Unions from all over the midwest have donated time, water, dollars, and more to help the residents of Flint, Michigan get through the water crisis that still rages on there.
Firefighters, electricians, nurses, teachers, teamsters, auto workers, plumbers, and government workers have been working to provide help and a sense of humanity in a situation that, frankly, lacks a lot of both. Many have come from Ohio, Pennsylvania, Illinois, New York, as well as across the state of Michigan to help lend a hand where necessary, including installing water filters—all with volunteer labor.
“A lot of our members live here in the community,” said Jeff Peake, organizer at Local 370. “We have a responsibility to pay back.”
It’s a community that has been on hard times for decades. The one-two punch of auto plants moving to places like Mexico resulting in a loss of union jobs, combined with the further economic damage of the Great Recession, means this city, once boasting 200,000 people, has about half that these days, and just over 40 percent of them live at or below the poverty level.
In an article from The Grio, one Flint resident talked about watching it change. “It was a wonderful place to grow up,” said Lynntoia Webster, thirty-two. “But I saw a lot of changes by the time I was in the ninth and tenth grade. I could see our economy was changing. People in my family were getting laid off from the auto industry, and that’s when it became not such a great place to live.”
Recently, Flint residents learned that General Motors switched back to the Detroit River for its water after just four months because the Flint River water was rusting the engines at one of its auto plants. The troubling story continues to unfold. It’s clear that the people of Flint took the hit, while business leaders and the state officials responsible for the crisis looked the other way.
There are still many things that need to happen for Flint to be safe again, like replacing corroding water pipes to houses in many neighborhoods, but things are finally progressing — thanks in large part to the help of organizations like Flint Rising, which is leading a grassroots effort to push for change.
Ed Schroeder, Financial Secretary of UAW Local 3000 in Flat Rock, Michigan, helped organize financial and bottled water donations from his local union. He expressed the feelings of many in the unions who have been helping out, saying:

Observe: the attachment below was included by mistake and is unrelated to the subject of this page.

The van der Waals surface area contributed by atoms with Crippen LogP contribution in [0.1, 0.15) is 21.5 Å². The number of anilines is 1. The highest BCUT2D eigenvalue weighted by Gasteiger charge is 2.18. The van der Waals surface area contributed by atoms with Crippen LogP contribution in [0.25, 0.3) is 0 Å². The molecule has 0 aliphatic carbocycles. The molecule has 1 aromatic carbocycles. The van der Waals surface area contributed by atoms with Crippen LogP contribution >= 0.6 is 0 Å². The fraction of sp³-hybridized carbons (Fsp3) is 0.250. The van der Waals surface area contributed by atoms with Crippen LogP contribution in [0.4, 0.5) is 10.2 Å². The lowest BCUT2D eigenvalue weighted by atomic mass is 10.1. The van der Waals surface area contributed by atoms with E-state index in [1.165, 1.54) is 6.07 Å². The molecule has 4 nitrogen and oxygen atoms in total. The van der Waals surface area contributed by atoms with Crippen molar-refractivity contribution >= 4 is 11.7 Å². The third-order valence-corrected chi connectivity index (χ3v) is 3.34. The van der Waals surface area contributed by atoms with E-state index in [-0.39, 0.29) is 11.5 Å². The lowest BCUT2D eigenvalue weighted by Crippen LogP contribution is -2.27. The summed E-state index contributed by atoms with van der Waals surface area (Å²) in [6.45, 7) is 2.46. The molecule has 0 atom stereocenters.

“This is union members helping a community that, frankly, desperately needs it. When its people have to bathe in bottled water and can’t use their faucets for basic needs because the city and state governments failed them, they need a human response, not another failed politician to offer a handful of nothing.”
That “handful of nothing” is happening in other cities, too.
Unions now represent 11.3 percent of the entire workforce and only 7 percent of the private sector. Part of the reason for that is The North American Free Trade Agreement (NAFTA), which has caused at least 700,000 manufacturing jobs to be moved to Mexico — and some estimate over one million—with Michigan, the hardest hit state, losing 43,000 of them. Some estimate that Michigan lost over 800,000 jobs between 2000 and 2009.
Union people showing solidarity with communities that need it — especially a place like Flint — has the potential for a wider impact: pushing back against biases against unions. This is especially needed in states like Michigan and Wisconsin where so-called “right-to-work” laws and other measures that weaken labor have fed a negative perception of unions. In addition, rightwing governors have encouraged attacks on working people, while peddling “free trade,” in particular the Trans Pacific Partnership, fast tracked to become law later this year, although facing serious opposition in Congress.
Union members fed up with job-killing trade agreements and two major parties that have neglected the concerns of working people have driven the rise of both Bernie Sanders and Donald Trump, and caused Hillary Clinton to recalibrate her stance on the Trans Pacific Partnership and other issues. That’s a big deal for 2016. It’s driven in part by the way working people are coming together to help each other out in places like Flint.